Or how about bread pudding? Sooner or later, we all end up with stale bread, and there's milk and eggs galore now. Take your stale bread (if you don't have enough, you can stick it in the freezer until it accumulates), lay it in a pan, mix up a bunch of eggs and milk (an 8 inch pan might take 3 eggs and 2 cups of milk to soak it all - skim milk is fine, or whatever you have, cream will make it scarily rich, but really good), some sweetener (depending on how much you want), some vanilla or almond extract, cinnamon and any fruit you have lying around - overripe bananas aren't seasonal, but sometimes they are cheap and the store throws them out, so we take them. Or whatever berries are ripe (nothing here yet), some leftover rhubarb compote, applesauce, or perhaps you've got something else you'd like to put in - fresh mint, or lemon verbena or a rose geranium leaf or two. Just shove the bread in to the pan, pour the milk mixture over it, add fruit or flavorings and bake for 45 minutes. I shouldn't tell you how good this is with whipped cream, but it really is.

Happy Eating!!!

Sharon

15 comments:

Jana said...

We have had several salads this spring and the peas are just getting ready. Radishes are plentiful, but I planted too many and they are not a favorite. They are just so easy to grow I hate not to. That is about all that is being harvested right now in out little plot.

jewishfarmer said...

Hi Jana -

Have you tried cooking the radishes? If you don't like them raw, you might like them steamed, or mashed. They have a nice flavor, and the bite gets to be less that way.

Germans eat radishes sliced very thinly on bread with lots of butter. I've had that - it was pretty good.

Sharon

RAS said...

It's all ready getting hot here, so all the greens but lettuce are going away. The last of my spinach has bolted. :( I might try to eat it anyway! There's herbs galore, and fresh strawberries. Usually there's lots of early peaches but most of them got wiped out by the late frost. The potatoes are up and growing, the first tomatoes will be in in a month, and in the meantime there's some root vegetables, plenty of salad greens, and early squash. I'm making a stew tonight with local potatoes (from storage), some squash, and a turnip from the freezer, and maybe some other things. Yum.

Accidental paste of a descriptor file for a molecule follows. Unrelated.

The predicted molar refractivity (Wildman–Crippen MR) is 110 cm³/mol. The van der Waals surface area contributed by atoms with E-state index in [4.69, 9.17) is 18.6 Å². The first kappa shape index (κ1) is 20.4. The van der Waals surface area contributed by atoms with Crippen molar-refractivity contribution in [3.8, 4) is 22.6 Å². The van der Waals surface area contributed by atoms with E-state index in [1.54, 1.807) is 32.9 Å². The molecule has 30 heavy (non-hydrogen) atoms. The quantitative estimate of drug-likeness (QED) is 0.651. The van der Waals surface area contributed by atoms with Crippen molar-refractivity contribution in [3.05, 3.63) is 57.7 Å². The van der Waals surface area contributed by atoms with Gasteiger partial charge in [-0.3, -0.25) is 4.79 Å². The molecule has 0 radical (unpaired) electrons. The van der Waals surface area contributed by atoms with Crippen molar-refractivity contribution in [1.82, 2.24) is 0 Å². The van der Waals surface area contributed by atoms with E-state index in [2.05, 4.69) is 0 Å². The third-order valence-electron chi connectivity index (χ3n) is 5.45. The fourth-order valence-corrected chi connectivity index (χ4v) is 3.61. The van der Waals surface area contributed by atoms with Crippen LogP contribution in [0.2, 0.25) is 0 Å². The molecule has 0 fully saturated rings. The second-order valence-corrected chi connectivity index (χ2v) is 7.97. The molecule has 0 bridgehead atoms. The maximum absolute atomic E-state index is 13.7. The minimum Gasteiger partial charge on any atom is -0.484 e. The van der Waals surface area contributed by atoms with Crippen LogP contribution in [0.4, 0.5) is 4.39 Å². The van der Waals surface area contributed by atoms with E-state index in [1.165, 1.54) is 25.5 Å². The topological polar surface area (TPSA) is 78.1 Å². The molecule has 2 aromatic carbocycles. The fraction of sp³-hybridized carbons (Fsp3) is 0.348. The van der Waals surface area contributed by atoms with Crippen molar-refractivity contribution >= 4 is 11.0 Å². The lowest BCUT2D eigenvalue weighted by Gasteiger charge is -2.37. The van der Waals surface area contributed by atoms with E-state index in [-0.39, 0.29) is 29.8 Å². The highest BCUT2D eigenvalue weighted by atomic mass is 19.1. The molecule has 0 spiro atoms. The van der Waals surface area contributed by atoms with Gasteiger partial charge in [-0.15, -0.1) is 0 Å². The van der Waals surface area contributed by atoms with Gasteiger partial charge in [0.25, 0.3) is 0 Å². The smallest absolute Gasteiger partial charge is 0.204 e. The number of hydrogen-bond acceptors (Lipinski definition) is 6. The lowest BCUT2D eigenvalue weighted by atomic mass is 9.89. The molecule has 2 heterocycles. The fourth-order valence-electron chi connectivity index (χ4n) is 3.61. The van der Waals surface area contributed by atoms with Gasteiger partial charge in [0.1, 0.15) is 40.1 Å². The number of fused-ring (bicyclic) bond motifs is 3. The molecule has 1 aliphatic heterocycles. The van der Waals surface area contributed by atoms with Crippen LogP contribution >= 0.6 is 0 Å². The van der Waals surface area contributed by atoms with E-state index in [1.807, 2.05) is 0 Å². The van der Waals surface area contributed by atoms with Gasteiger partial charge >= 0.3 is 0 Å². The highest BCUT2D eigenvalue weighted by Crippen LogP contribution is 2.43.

Chile said...

Radishes are also good in a vegetable stirfry. Just slice thinly or grate them, and toss them in about halfway through the cooking time. As Sharon says, cooking really mellows the flavor.

At our CSA, we often discuss how eating seasonally requires a shift in thinking, from a recipe-driven menu to an ingredients-driven menu. We have had a great beet season and it's interesting to find out how people are dealing with all the bounty. I think we're all looking foreward to summer corn and watermelons!

Anonymous said...

You can also use the tasty radish greens, slicing them fine and putting them in with mixed greens, or use in a stir-fry.

Lynnet in Colorado

anna in canada said...

I love the recipe ideas--particularly since I just had a . . . "discussion" . . . with someone who is doing the 100-mile diet, is shopping at the local farmer's market here on Vancouver Island, and got some "local" cucumbers and tomatoes. Well, there's no way that they're actually seasonal! They're hothouse. I'm curious as to whether there's a way to do hothouse growing sustainable--but I have my doubts. Besides, nowhere do these products even suggest that they are "organic," which means they're not! Which means a water problem, an electricity issue, and so on.

What I really appreciate about coming to this blog is the air of adventure it presents. Although the news is not always good, the solutions are *there*. News is never bad--even if it's "bad" news. Information is never a bad thing to have. Paralysis due to panic is BAD, but here I'm really finding a pioneer spirit instead!

By the way--for those who are looking for an alternative to lemons as a seasoning--here where there are no lemon trees--there's a species of sumac tree (not the "poison sumac", obviously!) the seeds of which taste lemony. Apparently, it's used like salt and pepper on tables in the middle east . . .

Anonymous said...

We had the first perslain (sp?) from the garden on Sat -- we can weed and eat at the same time.

And the first CSA share arrives next Sat. Lots of greens.

MEA

Anonymous said...

IMO, hothouse on a very small scale, as long as you aren't putting huge amounts of energy into it, can't be bad. If you have a unheated greenhouse in place or a cold frame or whatever, why not grow one or two out of season treats for yourself and perhaps a few friends.
MEA